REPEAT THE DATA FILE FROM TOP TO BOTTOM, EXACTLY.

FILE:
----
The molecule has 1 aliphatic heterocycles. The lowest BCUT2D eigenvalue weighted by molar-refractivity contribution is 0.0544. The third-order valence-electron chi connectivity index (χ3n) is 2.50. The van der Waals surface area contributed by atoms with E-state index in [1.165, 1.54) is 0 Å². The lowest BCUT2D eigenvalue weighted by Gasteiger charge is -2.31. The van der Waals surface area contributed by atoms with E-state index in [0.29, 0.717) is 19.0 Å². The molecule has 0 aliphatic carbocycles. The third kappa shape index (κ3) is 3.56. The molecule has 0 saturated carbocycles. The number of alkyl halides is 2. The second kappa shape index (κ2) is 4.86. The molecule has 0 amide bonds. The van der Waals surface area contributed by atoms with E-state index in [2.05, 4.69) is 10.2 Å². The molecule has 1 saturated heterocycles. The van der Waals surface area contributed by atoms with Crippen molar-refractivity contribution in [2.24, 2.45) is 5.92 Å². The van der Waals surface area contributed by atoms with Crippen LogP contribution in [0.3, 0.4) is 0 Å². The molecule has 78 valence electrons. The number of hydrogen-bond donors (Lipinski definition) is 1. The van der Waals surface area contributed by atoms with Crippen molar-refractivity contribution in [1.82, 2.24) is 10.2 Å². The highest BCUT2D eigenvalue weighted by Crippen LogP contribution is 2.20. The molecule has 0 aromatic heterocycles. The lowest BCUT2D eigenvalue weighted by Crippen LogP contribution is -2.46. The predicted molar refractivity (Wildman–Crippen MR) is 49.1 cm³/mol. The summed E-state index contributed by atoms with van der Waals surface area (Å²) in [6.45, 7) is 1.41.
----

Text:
The molecule has 1 aliphatic heterocycles. The lowest BCUT2D eigenvalue weighted by molar-refractivity contribution is 0.0544. The third-order valence-electron chi connectivity index (χ3n) is 2.50. The van der Waals surface area contributed by atoms with E-state index in [1.165, 1.54) is 0 Å². The lowest BCUT2D eigenvalue weighted by Gasteiger charge is -2.31. The van der Waals surface area contributed by atoms with E-state index in [0.29, 0.717) is 19.0 Å². The molecule has 0 aliphatic carbocycles. The third kappa shape index (κ3) is 3.56. The molecule has 0 saturated carbocycles. The number of alkyl halides is 2. The second kappa shape index (κ2) is 4.86. The molecule has 0 amide bonds. The van der Waals surface area contributed by atoms with E-state index in [2.05, 4.69) is 10.2 Å². The molecule has 1 saturated heterocycles. The van der Waals surface area contributed by atoms with Crippen molar-refractivity contribution in [2.24, 2.45) is 5.92 Å². The van der Waals surface area contributed by atoms with Crippen LogP contribution in [0.3, 0.4) is 0 Å². The molecule has 78 valence electrons. The number of hydrogen-bond donors (Lipinski definition) is 1. The van der Waals surface area contributed by atoms with Crippen molar-refractivity contribution in [1.82, 2.24) is 10.2 Å². The highest BCUT2D eigenvalue weighted by Crippen LogP contribution is 2.20. The molecule has 0 aromatic heterocycles. The lowest BCUT2D eigenvalue weighted by Crippen LogP contribution is -2.46. The predicted molar refractivity (Wildman–Crippen MR) is 49.1 cm³/mol. The summed E-state index contributed by atoms with van der Waals surface area (Å²) in [6.45, 7) is 1.41.